Online Encyclopedia

GEORG RUDOLF WECKHERLIN (1584—1653)

Online Encyclopedia
Originally appearing in Volume V28, Page 464 of the 1911 Encyclopedia Britannica.
Spread the word: del.icio.us del.icio.us it!
GEORG RUDOLF WECKHERLIN (1584—1653), German poet, was born at Stuttgart on the 15th of September 1584. After studying law he settled at Stuttgart, and, as secretary to the Duke Johann Friedrich of Wurttemberg, was employed on diplomatic missions to France and England. Between 162o and 1624 he lived in England in the service of the Palatinate, and seems also to have been employed by the English government. In 1644 he was appointed " Secretary for Foreign Tongues " in England, a position in which, on the establishment of the Commonwealth, he was followed byMilton. He died in London on the 13th of February 16J3. Weckherlin was the most distinguished of the circle of South German poets who prepared the way for the Renaissance movement associated in Germany with Martin Opitz. Two volumes of his Oden and Gesange appeared in 1618 and 1619; his collected Geistliche and weltliche Gedichte in 1641. His models were the poets of the French Pleiade, and with his psalms, odes and sonnets he broke new ground for the German lyric. An epic poem on the death of Gustavus Adolphus, in alexandrines, seems to have won most favour with his contemporaries. Weckherlin's Gedichte have been edited by H. Fischer for the Stuttgarler LiterarischerVerein(vols. cxcix.-cc., 1894—1895). Selections were published by W. Muller (1823) and K. Goedeke (1873). See also C. P. Conz, Nachrichten van dent Leben and den Schriften Weckhertins (1803) ; E. Hopfner, G. R. Weckherlins Oden and Gesange (1865) ; H. Fischer, Beitrage zur Literaturgeschichte Schwabens (1891), and the same author's article in the Allgemeine deutsche Biographie (1896).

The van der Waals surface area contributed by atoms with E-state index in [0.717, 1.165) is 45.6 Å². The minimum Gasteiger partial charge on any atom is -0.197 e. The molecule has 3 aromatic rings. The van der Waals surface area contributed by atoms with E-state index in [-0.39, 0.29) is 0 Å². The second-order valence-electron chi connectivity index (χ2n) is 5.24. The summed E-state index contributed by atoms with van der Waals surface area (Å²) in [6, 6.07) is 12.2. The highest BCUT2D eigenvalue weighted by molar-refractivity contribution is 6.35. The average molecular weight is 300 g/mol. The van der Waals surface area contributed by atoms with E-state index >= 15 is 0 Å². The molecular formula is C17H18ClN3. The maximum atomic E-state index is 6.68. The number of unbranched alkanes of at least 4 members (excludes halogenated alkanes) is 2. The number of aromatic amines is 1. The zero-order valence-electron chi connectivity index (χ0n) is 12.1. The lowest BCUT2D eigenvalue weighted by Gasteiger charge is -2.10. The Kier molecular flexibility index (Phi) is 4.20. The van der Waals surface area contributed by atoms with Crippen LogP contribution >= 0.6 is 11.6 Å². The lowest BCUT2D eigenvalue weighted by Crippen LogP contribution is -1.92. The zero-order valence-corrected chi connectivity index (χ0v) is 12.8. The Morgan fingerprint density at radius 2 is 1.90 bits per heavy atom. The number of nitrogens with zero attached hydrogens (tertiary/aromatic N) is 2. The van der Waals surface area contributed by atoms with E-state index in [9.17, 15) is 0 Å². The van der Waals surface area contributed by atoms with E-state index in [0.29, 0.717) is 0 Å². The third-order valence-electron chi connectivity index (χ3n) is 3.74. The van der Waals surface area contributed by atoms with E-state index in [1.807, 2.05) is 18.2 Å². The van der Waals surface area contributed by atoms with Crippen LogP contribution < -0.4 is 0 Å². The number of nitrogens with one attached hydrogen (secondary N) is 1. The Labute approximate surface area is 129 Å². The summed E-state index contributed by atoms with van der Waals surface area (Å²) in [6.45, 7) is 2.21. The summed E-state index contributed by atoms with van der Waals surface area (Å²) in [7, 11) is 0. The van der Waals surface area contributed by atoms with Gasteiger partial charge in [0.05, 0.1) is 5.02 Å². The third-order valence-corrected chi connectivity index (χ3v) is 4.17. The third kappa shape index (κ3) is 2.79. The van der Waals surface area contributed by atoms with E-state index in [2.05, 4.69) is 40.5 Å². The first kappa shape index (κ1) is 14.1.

End of Article: GEORG RUDOLF WECKHERLIN (1584—1653)
[back]
THOMAS WEBSTER (1800-1886)
[next]
JAMES WEDDERBURN (1495?-1533), JOHN (1500-1556)

Additional information and Comments

There are no comments yet for this article.
» Add information or comments to this article.
Please link directly to this article:
Highlight the code below, right click and select "copy." Paste it into a website, email, or other HTML document.